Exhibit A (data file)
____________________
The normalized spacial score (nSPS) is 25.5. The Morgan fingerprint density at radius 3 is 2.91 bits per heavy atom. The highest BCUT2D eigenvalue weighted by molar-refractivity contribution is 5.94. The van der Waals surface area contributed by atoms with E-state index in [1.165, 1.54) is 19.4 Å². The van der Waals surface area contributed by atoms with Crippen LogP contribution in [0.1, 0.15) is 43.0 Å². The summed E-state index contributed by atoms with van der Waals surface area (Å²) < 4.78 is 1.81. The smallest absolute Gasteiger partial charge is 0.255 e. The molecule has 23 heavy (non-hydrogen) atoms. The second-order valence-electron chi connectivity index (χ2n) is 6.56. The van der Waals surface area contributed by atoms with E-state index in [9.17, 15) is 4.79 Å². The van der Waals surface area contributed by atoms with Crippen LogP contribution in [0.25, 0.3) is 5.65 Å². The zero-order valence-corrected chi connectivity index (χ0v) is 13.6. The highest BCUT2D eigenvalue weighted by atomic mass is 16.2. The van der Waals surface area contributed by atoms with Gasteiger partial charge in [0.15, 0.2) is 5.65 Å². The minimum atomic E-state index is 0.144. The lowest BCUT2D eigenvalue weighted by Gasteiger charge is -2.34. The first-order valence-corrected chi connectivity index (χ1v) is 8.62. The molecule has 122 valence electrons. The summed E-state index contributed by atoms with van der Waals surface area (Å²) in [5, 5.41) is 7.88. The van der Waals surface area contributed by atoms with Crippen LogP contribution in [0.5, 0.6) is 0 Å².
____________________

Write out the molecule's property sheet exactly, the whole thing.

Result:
The normalized spacial score (nSPS) is 25.5. The Morgan fingerprint density at radius 3 is 2.91 bits per heavy atom. The highest BCUT2D eigenvalue weighted by molar-refractivity contribution is 5.94. The van der Waals surface area contributed by atoms with E-state index in [1.165, 1.54) is 19.4 Å². The van der Waals surface area contributed by atoms with Crippen LogP contribution in [0.1, 0.15) is 43.0 Å². The summed E-state index contributed by atoms with van der Waals surface area (Å²) < 4.78 is 1.81. The smallest absolute Gasteiger partial charge is 0.255 e. The molecule has 23 heavy (non-hydrogen) atoms. The second-order valence-electron chi connectivity index (χ2n) is 6.56. The van der Waals surface area contributed by atoms with E-state index in [9.17, 15) is 4.79 Å². The van der Waals surface area contributed by atoms with Crippen LogP contribution in [0.25, 0.3) is 5.65 Å². The zero-order valence-corrected chi connectivity index (χ0v) is 13.6. The highest BCUT2D eigenvalue weighted by atomic mass is 16.2. The van der Waals surface area contributed by atoms with Gasteiger partial charge in [0.15, 0.2) is 5.65 Å². The minimum atomic E-state index is 0.144. The lowest BCUT2D eigenvalue weighted by Gasteiger charge is -2.34. The first-order valence-corrected chi connectivity index (χ1v) is 8.62. The molecule has 122 valence electrons. The summed E-state index contributed by atoms with van der Waals surface area (Å²) in [5, 5.41) is 7.88. The van der Waals surface area contributed by atoms with Crippen LogP contribution in [0.5, 0.6) is 0 Å².